The president did not name the powerful Mohammed bin Salman, the kingdom’s de facto ruler who, it is alleged, was probably aware of, and possibly even ordered, the silencing of his prominent critic, but observers were in little doubt to whom his repeated mentions of “highest ranked” referred.
He otherwise spoke of the “sincerity” of Saudi Arabia’s King Salman in the investigation. The gaps in the speech suggested Erdoğan has more cards to play in the evolving diplomatic crisis.
Erdoğan’s speech came as the Saudi foreign ministry released extraordinary photos of Khashoggi’s son, Salah bin Jamal Khashoggi, meeting the crown prince and king in Riyadh on Tuesday.
Saudi Arabia’s widely derided version of events has created a scandal for the kingdom. The G7 industrialised nations issued a fresh call for “a thorough, credible, transparent and prompt investigation”, adding Saudi Arabia needed to put in place “measures to ensure that something like this cannot happen again”.
Many western firms have pulled out of a large foreign investment conference in Riyadh that began on Tuesday.
On the ground in Istanbul on Tuesday, police told Turkish television that they had been allowed to search a diplomatic car belonging to the Saudi consulate in the presence of Saudi investigators. Two suitcases containing documents and a laptop had been retrieved from the vehicle, although it was not immediately clear who they belonged to.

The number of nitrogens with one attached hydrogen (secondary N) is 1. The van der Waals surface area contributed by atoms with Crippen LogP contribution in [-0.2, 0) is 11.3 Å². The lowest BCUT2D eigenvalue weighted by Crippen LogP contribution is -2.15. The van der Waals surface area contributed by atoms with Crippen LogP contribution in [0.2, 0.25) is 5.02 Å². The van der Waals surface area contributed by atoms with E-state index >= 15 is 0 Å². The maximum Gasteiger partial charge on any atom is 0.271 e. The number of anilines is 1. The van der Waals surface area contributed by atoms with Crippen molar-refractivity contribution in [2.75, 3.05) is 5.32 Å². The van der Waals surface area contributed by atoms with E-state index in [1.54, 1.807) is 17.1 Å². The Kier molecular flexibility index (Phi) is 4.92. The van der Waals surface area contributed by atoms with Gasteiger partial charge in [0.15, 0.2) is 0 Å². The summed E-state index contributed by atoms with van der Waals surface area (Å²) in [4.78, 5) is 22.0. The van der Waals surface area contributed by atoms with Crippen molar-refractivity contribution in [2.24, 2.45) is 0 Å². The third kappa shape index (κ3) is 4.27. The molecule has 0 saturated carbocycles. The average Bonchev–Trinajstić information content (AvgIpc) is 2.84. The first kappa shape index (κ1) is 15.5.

Khashoggi did not appear to be carrying any belongings when he entered the consulate the day he died, and electronics are not allowed inside the building.
Surveillance footage shows that the car, found in an underground car park in Sultangazi district on Monday, was approached by a man who retrieved a package from the boot several days ago.
Tabling the new allegations that Saudi officials scoped out rural areas outside Istanbul the day before Khashoggi’s murder, Erdoğan said in his address that Turkey’s investigation was ongoing.
“Saudi Arabia has taken an important step by admitting the murder,” Erdoğan said. “As of now, we expect of them to openly bring to light those responsible – from the highest ranked to the lowest – and to bring them to justice.”
He said Saudi Arabia must relinquish control of the investigation into the “political” murder to an independent and unbiased Turkish operation in Istanbul.
Turkish investigators have steadily leaked evidence to the media that allegedly proves the journalist was tortured, murdered and his body dismembered within the consulate building. CCTV footage shows a body double dressed in Khashoggi’s clothes leaving the consulate and touring Istanbul’s landmarks, undermining the idea that the team interrogating Khashoggi meant to bring him back alive.
As reported by the Observer on Sunday, Turkish investigators may have intercepted the hit squad’s communications. Reuters said on Monday that Saud al-Qahtani, an influential adviser to Bin Salman, participated in a Skype call to the room in the consulate where Khashoggi was held, telling the team to “bring me the head of the dog”.